Future Gatelines


There is a requirement to develop an innovative solution for ticket gatelines that increases the throughput rate to accommodate rising passenger numbers, whilst at the same time, improving revenue protection and enhancing the users experience. Movement Strategies has been part of a multidisciplinary team, led by Cubic Transport Systems, including, design consultants, and computer vision scientists, in a successful bid to the The Rail Safety and Standards Board (RSSB) to design and develop a proof of concept for the next generation of ticket gatelines for rail stations. Movement Strategies was tasked to provide insights into the psychology of passenger behaviour to examine the physical characteristics of new gatelines in light of passenger flow requirement and to assess the impact of increased throughputs.


Cubic Transport Systems

2016 - present


The success of any system is reliant on its users acting in accordance with its design assumptions. Hence, our work was guided by the conviction that a comprehensive understanding of current passenger behaviour provides crucial input into the design of the next generation of ticket gatelines. We undertook an observations study to identify factors that inhibit or promote fast and efficient passenger flow through current ticket gates. The aim of this study was to analyse passenger behaviour both from a quantitative and a qualitative point of view. We recorded video footage of multiple gate lines at two different rail stations: London Victoria and Gatwick Airport. The observed gatelines at the two stations cover a wide range of different passenger, train and ticket types, thus working with a wide representative sample of rail passenger behaviour. Our analysis was partly guided by observations made on site visits to both stations. We supplemented our observations with gateline transaction data recorded by the ticket gates, in order to complement behavioural observation with quantitative evidence.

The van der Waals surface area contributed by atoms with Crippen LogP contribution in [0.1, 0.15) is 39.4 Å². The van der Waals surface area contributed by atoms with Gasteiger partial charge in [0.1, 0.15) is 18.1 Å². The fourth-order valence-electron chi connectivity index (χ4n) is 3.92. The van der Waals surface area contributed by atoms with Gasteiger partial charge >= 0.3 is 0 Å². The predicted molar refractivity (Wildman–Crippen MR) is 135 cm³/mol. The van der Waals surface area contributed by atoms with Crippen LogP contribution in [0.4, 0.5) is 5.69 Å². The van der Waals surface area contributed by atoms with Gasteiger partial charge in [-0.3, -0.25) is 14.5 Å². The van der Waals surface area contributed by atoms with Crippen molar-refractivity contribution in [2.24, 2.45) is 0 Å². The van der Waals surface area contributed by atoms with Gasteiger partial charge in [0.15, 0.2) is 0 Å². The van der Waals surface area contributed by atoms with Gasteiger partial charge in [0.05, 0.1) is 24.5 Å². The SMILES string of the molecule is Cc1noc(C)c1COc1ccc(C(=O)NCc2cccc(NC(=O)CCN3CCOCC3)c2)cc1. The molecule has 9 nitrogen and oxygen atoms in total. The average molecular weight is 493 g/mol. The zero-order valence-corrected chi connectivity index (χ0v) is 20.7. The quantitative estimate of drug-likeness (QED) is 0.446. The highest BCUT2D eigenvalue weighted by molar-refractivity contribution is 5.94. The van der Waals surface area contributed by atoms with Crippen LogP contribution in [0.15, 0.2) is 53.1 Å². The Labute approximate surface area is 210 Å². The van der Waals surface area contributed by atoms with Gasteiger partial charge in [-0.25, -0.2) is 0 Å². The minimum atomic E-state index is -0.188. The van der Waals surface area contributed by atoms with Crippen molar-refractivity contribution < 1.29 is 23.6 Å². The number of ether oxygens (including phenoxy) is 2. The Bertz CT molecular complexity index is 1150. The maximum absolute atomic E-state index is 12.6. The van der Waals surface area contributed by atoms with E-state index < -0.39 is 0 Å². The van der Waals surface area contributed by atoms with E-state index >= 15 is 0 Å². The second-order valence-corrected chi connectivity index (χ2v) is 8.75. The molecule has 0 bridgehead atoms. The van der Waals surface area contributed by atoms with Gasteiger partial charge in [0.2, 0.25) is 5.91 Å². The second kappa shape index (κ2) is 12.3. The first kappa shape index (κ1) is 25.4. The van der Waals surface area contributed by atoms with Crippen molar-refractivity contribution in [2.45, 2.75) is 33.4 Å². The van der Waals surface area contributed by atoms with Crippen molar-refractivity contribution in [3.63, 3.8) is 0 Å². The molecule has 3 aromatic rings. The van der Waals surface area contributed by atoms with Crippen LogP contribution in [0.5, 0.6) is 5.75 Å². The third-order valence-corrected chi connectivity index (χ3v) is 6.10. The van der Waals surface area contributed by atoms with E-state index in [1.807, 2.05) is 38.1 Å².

We also drew on our expertise in crowd movement and human behaviour to advise partners in the development of design concepts. Furthermore, we used pedestrian simulation modelling to assess the wider station impact of possible design changes.


We captured a set of both behavioural and operational findings, revolving around aspects such as queuing behaviour, passenger flow, passenger-staff interaction, and differences between ticket types. Our data analysis uncovered various factors impacting the successful and efficient use of ticket gates. We also provided quantitative benchmarks for current throughput rates at different gate types.

How facial recognition could replace train tickets, view the video from the BBC website here: http://bit.ly/Facial_recognition

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